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Summary:

[qi:gigaom_icon_google-android] We’ve gone back and forth on the existence of a Google phone for a long time now. In the beginning, there was a talk of a Google Phone that turned out to be Android, Google’s mobile operating system targeting handset makers such as HTC, Motorola […]

[qi:gigaom_icon_google-android] We’ve gone back and forth on the existence of a Google phone for a long time now. In the beginning, there was a talk of a Google Phone that turned out to be Android, Google’s mobile operating system targeting handset makers such as HTC, Motorola and Samsung. Now there is word that Google might actually be looking to make its own handset. Again! This comes from Ashok Kumar, a veteran technology analyst with Northeast Securities. In a note to his clients, Kumar notes that “Google is expected to launch a self branded -smartphone by year end followed by –netbook (sic) early next year.”

According to Kumar, Google will embed the same iteration of Android as the one currently being used in the Motorola Droid and the device will be based on Qualcomm baseband chips. Google will also introduce its own branded netbook, again embedding Qualcomm Snapdragon, early next year. Acer, one of the largest PC makers in the world, recently said that it would be making an Android-based smartphone and a netbook.

About six months ago, I heard that Google had been extremely conflicted over its desire to make a Google phone. I’ve spoken to some of my sources, who have indicated that Google wants to do its own phone in order to better integrate its services. But at the same time it didn’t want to tee off its partners.

It would be a very curious move for Google, considering that Android is finally building up the momentum it needs to take on more established rivals such as RIM, Nokia and Apple. The decision to make its own branded device would certainly sow seeds of dissension in the Android camp. Already there are fears of too many flavors of Android causing confusion in the market. The handset makers who are betting the farm on Android, Motorola for instance, must feel double-crossed.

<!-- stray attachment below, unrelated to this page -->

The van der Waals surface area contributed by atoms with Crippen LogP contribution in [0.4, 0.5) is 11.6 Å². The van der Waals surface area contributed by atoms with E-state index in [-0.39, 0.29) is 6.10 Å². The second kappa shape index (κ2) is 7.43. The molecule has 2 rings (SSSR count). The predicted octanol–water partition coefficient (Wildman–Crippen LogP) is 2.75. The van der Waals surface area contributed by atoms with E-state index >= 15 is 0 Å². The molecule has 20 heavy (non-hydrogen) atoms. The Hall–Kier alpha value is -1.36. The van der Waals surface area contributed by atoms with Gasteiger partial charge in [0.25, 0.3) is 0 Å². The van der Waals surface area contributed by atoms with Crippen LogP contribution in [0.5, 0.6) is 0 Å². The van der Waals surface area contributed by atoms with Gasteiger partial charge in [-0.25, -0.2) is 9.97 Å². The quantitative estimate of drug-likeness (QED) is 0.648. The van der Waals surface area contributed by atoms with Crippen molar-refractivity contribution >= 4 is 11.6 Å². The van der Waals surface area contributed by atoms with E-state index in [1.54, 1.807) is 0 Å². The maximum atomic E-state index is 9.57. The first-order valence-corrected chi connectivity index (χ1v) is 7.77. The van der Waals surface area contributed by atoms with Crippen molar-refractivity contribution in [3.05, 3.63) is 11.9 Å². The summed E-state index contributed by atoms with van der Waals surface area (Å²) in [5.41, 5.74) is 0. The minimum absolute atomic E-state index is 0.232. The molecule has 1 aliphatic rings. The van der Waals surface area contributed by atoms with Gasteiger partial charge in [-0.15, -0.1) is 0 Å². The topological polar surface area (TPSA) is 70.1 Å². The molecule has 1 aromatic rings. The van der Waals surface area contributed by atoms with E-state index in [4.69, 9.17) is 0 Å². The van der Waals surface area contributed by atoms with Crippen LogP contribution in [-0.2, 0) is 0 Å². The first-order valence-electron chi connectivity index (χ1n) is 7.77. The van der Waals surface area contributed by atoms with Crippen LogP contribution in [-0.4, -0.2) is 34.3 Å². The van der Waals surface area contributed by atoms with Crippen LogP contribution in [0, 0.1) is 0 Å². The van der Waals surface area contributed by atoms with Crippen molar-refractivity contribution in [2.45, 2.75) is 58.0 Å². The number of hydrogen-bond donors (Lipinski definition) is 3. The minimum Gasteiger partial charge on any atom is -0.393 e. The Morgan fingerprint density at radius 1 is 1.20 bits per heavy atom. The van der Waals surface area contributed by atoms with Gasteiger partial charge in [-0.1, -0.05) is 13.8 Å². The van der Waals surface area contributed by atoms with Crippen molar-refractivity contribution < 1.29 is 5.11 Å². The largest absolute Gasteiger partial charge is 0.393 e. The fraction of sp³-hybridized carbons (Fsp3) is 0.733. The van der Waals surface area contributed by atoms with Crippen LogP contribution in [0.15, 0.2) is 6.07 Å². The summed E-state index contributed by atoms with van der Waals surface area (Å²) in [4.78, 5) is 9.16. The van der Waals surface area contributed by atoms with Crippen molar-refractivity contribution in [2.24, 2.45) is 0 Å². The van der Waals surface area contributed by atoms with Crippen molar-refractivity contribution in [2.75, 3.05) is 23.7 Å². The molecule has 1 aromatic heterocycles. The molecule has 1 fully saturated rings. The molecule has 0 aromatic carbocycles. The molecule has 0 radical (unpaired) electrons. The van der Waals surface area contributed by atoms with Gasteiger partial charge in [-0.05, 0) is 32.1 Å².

We called Google’s spokespeople to ask about the company’s plans and got this response: “Unfortunately, we do not comment on market rumor or speculation.” My view is that even if Google makes this device, success isn’t assured. Google, for all its success in online advertising and search, has yet to prove that it can build a product-centric infrastructure like, say, Microsoft and Apple. Google, in fact, would be fighting its own corporate structure.

  1. “Google, in fact, would be fighting its own corporate structure.”

    If that was the case, you wouldn’t have seen Gmail, Orkut, Chrome, Chrome OS and the many other non-search related products.

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    1. yup, why fixate on product centric strategy.
      Android will be dominating mobile system in a couple of years time. Google don’t need to get in the rat race of hardware.

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      1. Google needs to make hardware. Otherwise we won’t see $100 Android and Google Chrome pocket sized and laptop sized products.

        Also, Google can embed a White Spaces modem in those devices as soon as the FCC gives them the green light, which basically means free unlimited wireless broadband for all.

        Building a global White Spaces network is cheap, all they need to do is partner with FON to build a $20 White Spaces enabled router that all consumers will install at home on their home broadband or just connected to the electricity to function only as a mesh forwarder, and Google just needs to setup a few Base stations per city connected to their dark fiber, and all the wireless broadband Internet is spread around the whole city using the 700mhz spectrum of white spaces and Mesh networking between all the routers.

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  2. [...] A Google smartphone, while long rumoured, would be surprising at this stage, with a number of new Android phones already expected by the end of the year in the US from Motorola, Samsung and HTC. [...]

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  3. if it does happen, i hope they out-innovate iPhone with a 2nd front facing camera, and Google Voice (or GMail) video chat out of the box. Your ad here says “Over 60% of the world’s top brands have gone Google”. Why not aim to simplify the statement with “Over 60% of the world have gone Google” by also launching a complete Google Docs mobile. If Win 7 mobile gets office right, it will make an interesting head to head imho. lastly, i hope these Google devices are all base priced models designed to kick Android and all Google apps into the mainstream, let Motorola, Samsung, etc bring us the Android toys we want and business machines we’ll need. ok, 4G i am twiddling my thumbs for you =)